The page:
Open year round, Valley of Fire State Park is named for the red Aztec sandstone cropping out of gray and tan limestone. The sandstone is from the Jurassic period and is what Mom Nature did to a mountain of sand like the one east of Fallon on US 50, except the sand was red.
The park currently embraces more than 45,000 acres of multi-colored rock in a varied array of shapes and textures. It contains ancient, petrified trees and petroglyphs dating back more than 2,000 years.
A Visitor Center provides exhibits on the geology, ecology, prehistory and history of the park and nearby region.
The park also hosts an Annual Atlatl Competition in which participants test their skills with replicas of ancient spears. The park has numerous campsites equipped with shaded tables, grills and water, as well as many intriguing trails to tempt hikers. Official page is here.
Humans ventured into southern Nevada as long ago as 11,000 years; people we call the Basketmakers carved art into these rocks some 2,500 years ago. Paiutes were living in the region when Mormons settled the south end of the Moapa Valley in 1865.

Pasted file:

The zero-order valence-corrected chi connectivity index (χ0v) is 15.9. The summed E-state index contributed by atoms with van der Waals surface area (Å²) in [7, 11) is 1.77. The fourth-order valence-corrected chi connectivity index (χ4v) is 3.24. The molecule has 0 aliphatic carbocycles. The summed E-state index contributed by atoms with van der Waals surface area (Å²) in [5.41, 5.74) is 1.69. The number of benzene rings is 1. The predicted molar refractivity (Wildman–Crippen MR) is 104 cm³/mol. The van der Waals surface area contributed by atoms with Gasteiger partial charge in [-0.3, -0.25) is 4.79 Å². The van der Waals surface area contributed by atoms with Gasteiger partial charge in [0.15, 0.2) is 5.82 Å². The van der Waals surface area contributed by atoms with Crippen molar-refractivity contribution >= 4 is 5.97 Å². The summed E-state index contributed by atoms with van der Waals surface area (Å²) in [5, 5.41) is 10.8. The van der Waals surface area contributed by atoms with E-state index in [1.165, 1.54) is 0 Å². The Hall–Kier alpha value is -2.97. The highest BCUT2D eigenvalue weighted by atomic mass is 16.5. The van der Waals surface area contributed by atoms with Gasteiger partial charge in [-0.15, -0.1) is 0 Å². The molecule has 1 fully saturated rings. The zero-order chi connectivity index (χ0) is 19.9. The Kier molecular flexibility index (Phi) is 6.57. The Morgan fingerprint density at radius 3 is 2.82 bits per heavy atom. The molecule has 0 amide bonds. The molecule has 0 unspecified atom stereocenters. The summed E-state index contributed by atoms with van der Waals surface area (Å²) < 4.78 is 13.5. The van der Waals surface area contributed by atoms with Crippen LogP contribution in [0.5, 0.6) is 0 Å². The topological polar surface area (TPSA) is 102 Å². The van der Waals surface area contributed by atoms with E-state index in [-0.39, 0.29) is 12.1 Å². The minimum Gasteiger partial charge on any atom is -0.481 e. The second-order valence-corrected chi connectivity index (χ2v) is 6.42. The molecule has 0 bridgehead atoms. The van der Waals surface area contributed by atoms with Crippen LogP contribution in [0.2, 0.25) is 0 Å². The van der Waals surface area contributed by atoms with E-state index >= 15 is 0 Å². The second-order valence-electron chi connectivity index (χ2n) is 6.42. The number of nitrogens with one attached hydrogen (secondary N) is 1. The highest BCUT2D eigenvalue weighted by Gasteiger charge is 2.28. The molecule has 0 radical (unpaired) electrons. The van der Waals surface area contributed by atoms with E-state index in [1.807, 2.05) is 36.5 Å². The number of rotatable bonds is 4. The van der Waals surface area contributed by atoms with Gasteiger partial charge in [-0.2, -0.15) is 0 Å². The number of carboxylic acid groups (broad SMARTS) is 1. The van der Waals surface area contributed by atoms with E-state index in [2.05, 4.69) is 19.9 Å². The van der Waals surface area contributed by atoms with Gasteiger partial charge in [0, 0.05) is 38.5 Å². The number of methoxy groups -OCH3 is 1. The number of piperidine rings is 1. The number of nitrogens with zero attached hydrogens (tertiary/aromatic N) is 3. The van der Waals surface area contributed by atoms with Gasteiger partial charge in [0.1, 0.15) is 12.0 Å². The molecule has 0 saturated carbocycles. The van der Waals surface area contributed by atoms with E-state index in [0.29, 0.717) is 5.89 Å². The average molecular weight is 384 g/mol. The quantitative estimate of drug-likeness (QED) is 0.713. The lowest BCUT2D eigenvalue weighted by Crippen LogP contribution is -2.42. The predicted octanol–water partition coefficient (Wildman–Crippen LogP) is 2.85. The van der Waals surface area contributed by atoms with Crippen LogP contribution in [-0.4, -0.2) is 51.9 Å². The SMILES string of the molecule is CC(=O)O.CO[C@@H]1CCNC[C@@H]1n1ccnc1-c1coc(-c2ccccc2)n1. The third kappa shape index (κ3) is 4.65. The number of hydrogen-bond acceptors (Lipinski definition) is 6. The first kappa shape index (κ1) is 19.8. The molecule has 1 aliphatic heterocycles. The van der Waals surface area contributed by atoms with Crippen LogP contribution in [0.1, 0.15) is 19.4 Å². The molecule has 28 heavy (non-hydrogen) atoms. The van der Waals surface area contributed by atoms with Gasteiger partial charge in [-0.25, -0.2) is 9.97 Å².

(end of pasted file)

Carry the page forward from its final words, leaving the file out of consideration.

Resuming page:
Humans ventured in by automobile in 1912 when a rough road was built as part of the Arrowhead Trail connecting Salt Lake City with Los Angeles. In the 1920s the original Valley of Fire tract of 8,500 acres of public land was given to the State of Nevada for development as a park.
In 1933, the Civilian Conservation Corps built the first facilities and campgrounds in the park, and it opened Easter Sunday 1934 as Nevada’s first state park.
Valley of Fire State Park is a public recreation and nature preservation area covering nearly 46,000 acres located 16 miles south of Overton, Nevada. To get to Valley of Fire State Park travel on Interstate 15 then turn south on NV Highway 169 past Overton then turn west on Valley of Fire Highway.